@58539672: The definition of sustainable is satisfying the needs of the present generation without compromising the ability of future generations to satisfy theirs. Uranium is limited, albeit abundant, in quantity. If we keep exploiting uranium sources, they will be gone in 2000 years. Thus present consumption reduces the amount available to future generations, and in other words, it is unsustainable.
A very promising technology is very extremely plausible. Artificial Photosynthesis could very easily pave the way to a greener and more sustainable future. Similar to how a plant leaf takes in sunlight, carbon dioxide, and water to make glucose, artificial photosynthesis uses the process to take in sunlight, carbon dioxide, and water to make usable fuels such as hydrogen and ethanol. This means the ability to take in CO2, lowering greenhouse gases, and produce usable fuel sources. If we can improve our hydrogen fuel systems (which is quite easy to do really), then our exhaust would be nothing but water, which also happens to be a fuel source for the initial system in the first place.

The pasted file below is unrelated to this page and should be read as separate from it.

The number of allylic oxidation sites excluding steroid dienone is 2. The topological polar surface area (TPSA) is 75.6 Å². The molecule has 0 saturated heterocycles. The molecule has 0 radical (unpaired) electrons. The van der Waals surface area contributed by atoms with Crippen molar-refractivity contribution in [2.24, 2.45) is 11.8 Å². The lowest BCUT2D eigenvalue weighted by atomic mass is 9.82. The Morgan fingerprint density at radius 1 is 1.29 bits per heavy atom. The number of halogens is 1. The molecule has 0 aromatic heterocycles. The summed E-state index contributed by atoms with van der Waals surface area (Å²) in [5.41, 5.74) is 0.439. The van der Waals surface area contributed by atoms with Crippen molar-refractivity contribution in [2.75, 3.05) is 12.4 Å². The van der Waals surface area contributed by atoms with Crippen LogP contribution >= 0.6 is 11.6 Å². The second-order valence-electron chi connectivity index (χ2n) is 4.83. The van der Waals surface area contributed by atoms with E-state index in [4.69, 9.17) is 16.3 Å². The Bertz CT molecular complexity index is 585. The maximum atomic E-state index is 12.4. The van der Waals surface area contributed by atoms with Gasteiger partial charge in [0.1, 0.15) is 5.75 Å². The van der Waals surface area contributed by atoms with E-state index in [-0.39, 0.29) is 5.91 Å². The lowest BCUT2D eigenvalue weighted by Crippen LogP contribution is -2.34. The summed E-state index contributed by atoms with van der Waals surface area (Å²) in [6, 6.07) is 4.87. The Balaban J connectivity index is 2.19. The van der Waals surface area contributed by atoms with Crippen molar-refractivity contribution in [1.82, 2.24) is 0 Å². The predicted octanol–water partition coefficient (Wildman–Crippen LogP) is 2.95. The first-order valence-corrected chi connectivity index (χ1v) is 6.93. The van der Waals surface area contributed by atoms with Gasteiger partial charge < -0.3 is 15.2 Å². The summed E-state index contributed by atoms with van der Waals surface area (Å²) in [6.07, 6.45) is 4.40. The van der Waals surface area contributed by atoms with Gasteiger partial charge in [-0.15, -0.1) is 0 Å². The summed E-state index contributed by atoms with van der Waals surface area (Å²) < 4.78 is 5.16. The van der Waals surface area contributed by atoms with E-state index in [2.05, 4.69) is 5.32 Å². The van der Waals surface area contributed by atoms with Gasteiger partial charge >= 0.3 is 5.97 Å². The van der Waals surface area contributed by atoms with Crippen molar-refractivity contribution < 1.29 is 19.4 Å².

By implementing solar, wind, geothermal, nuclear, and all other sustainable power methods with techniques like this, we can easily sustain our power and fuel needs, while actually lowering our carbon footprint.
Of course, one thing many people do forget is that all these new technologies still do, and very likely always will, require some non-renewable resources, such as petroleum. Without oil production, we have no plastics to manufacture the necessary components of modern green technologies and computer technologies. Even synthetic oils are often made from natural gas products. That's why I think technologies such as artificial photosynthesis will be the future, as they will actually reverse the negative impact of these required resources.